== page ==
A friend of mine and Melly’s has two female capybaras who gave birth on the same day! And look how cute the babies are! There are 10 babies and 2 mothers altogether but you can only see 7 babies and 1 mother in this photo.
Did you know that all the mother capybaras in a band share in the responsibilities for raising the young? Any mother capy will nurse any baby capy from her band. Sarah Marley, who owns these cuties, say her two mother share responsibilities just like wild mother capys do. In fact, Marley doesn’t even know which babies belong to which mother! It might take a village to raise a child, but it takes a band to raise a capy.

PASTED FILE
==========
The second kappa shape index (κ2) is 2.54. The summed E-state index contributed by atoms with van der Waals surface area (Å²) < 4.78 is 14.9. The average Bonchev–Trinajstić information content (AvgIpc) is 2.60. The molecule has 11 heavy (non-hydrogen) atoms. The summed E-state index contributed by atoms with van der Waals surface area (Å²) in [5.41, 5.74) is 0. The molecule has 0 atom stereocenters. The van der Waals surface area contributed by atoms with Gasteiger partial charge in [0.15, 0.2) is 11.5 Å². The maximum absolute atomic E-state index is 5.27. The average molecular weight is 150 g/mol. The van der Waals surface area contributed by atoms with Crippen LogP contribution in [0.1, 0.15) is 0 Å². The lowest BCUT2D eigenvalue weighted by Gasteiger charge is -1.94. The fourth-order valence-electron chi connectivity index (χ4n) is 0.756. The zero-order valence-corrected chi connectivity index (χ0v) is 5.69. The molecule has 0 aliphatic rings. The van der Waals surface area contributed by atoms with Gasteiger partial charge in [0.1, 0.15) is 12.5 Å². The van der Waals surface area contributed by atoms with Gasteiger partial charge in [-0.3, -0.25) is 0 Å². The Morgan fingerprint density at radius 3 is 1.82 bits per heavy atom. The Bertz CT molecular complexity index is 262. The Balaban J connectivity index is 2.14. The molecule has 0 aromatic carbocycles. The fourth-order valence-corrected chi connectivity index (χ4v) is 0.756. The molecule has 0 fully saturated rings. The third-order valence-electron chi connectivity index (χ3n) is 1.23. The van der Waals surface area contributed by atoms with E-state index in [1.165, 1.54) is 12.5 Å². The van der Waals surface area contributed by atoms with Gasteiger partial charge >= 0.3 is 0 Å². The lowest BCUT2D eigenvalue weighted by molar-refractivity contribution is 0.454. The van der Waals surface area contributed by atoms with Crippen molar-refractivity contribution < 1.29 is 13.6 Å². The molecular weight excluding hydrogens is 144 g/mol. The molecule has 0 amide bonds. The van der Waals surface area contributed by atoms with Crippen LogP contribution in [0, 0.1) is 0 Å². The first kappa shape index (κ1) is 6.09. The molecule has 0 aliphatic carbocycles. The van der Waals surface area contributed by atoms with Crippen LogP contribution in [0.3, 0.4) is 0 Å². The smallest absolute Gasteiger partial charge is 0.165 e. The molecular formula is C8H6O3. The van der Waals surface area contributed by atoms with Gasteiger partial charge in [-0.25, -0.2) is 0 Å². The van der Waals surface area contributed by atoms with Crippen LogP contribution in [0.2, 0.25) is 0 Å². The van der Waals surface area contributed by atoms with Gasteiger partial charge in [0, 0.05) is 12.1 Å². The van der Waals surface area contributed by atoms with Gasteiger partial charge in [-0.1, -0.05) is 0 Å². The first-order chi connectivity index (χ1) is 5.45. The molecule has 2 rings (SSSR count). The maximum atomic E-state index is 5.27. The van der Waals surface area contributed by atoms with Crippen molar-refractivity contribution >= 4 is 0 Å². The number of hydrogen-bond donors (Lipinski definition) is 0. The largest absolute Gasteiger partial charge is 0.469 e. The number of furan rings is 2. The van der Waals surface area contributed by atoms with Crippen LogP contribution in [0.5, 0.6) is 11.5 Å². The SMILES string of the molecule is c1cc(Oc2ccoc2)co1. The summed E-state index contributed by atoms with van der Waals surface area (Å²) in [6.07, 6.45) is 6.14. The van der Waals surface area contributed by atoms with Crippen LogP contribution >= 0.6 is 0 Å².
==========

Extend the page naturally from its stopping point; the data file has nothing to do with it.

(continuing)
The babies are all for sale and are located in Kansas. If you are interested, you can contact Marley at firstname.lastname@example.org.
Please be sure you understand what you are getting into before considering a pet capybara. Capybaras are not the right pet for most people. We require a lot of room, safe, clean, pesticide free grass to graze on, somewhere to swim and proper housing in both warm and cold weather. A pet capybara like me takes hours and hours of interaction and a tremendous amount of patience. We are also not inexpensive to feed. Vet care for capybaras can be very expensive, although the ROUS Foundation may be able to help some with that.
Also please remember that we are large animals–I weigh about 125 lbs–and we have large, razor-sharp teeth. Although we are usually gentle, we can be aggressive and those teeth can inflict a nasty bite.
Don’t be fooled by our cuteness, we are a lot of work.